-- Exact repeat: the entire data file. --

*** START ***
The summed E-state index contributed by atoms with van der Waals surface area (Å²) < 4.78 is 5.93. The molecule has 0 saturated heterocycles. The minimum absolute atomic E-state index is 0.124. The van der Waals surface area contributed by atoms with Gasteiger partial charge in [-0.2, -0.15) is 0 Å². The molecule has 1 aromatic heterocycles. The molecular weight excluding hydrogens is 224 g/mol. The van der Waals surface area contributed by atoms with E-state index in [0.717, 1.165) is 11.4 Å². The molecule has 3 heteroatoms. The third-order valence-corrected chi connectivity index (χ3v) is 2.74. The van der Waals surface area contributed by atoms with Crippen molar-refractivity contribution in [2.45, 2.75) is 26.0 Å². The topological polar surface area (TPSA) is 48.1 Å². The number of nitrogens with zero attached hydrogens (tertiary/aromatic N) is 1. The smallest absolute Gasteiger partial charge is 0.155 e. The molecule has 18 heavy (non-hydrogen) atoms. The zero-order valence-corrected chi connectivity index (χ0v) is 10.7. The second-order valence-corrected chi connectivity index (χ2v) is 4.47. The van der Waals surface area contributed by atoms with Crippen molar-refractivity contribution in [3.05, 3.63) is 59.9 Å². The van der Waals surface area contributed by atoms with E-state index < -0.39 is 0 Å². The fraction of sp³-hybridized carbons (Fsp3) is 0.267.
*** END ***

The summed E-state index contributed by atoms with van der Waals surface area (Å²) < 4.78 is 5.93. The molecule has 0 saturated heterocycles. The minimum absolute atomic E-state index is 0.124. The van der Waals surface area contributed by atoms with Gasteiger partial charge in [-0.2, -0.15) is 0 Å². The molecule has 1 aromatic heterocycles. The molecular weight excluding hydrogens is 224 g/mol. The van der Waals surface area contributed by atoms with E-state index in [0.717, 1.165) is 11.4 Å². The molecule has 3 heteroatoms. The third-order valence-corrected chi connectivity index (χ3v) is 2.74. The van der Waals surface area contributed by atoms with Crippen molar-refractivity contribution in [2.45, 2.75) is 26.0 Å². The topological polar surface area (TPSA) is 48.1 Å². The number of nitrogens with zero attached hydrogens (tertiary/aromatic N) is 1. The smallest absolute Gasteiger partial charge is 0.155 e. The molecule has 18 heavy (non-hydrogen) atoms. The zero-order valence-corrected chi connectivity index (χ0v) is 10.7. The second-order valence-corrected chi connectivity index (χ2v) is 4.47. The van der Waals surface area contributed by atoms with Crippen molar-refractivity contribution in [3.05, 3.63) is 59.9 Å². The van der Waals surface area contributed by atoms with E-state index < -0.39 is 0 Å². The fraction of sp³-hybridized carbons (Fsp3) is 0.267.